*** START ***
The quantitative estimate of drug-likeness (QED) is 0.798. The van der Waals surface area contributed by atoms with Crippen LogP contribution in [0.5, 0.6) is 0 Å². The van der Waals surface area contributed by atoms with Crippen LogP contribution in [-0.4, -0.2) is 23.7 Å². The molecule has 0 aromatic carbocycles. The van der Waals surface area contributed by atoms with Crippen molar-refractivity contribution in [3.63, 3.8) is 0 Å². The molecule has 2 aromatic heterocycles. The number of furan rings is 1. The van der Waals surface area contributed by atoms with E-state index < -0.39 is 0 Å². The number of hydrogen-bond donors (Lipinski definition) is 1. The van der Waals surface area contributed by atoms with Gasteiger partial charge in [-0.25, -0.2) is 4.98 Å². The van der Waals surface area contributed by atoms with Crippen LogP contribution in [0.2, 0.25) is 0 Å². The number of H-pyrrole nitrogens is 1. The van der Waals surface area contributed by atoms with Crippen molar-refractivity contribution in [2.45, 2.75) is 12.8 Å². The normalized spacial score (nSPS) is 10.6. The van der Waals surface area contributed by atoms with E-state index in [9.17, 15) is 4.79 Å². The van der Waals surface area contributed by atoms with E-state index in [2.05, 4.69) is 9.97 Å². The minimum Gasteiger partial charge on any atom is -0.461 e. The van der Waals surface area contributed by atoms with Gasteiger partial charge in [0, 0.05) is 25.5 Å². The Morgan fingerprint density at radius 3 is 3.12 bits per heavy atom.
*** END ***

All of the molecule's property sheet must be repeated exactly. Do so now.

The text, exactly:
The quantitative estimate of drug-likeness (QED) is 0.798. The van der Waals surface area contributed by atoms with Crippen LogP contribution in [0.5, 0.6) is 0 Å². The van der Waals surface area contributed by atoms with Crippen LogP contribution in [-0.4, -0.2) is 23.7 Å². The molecule has 0 aromatic carbocycles. The van der Waals surface area contributed by atoms with Crippen molar-refractivity contribution in [3.63, 3.8) is 0 Å². The molecule has 2 aromatic heterocycles. The number of furan rings is 1. The van der Waals surface area contributed by atoms with E-state index < -0.39 is 0 Å². The number of hydrogen-bond donors (Lipinski definition) is 1. The van der Waals surface area contributed by atoms with Gasteiger partial charge in [-0.25, -0.2) is 4.98 Å². The van der Waals surface area contributed by atoms with Crippen LogP contribution in [0.2, 0.25) is 0 Å². The number of H-pyrrole nitrogens is 1. The van der Waals surface area contributed by atoms with Crippen molar-refractivity contribution in [2.45, 2.75) is 12.8 Å². The normalized spacial score (nSPS) is 10.6. The van der Waals surface area contributed by atoms with E-state index in [9.17, 15) is 4.79 Å². The van der Waals surface area contributed by atoms with E-state index in [2.05, 4.69) is 9.97 Å². The minimum Gasteiger partial charge on any atom is -0.461 e. The van der Waals surface area contributed by atoms with Gasteiger partial charge in [0, 0.05) is 25.5 Å². The Morgan fingerprint density at radius 3 is 3.12 bits per heavy atom.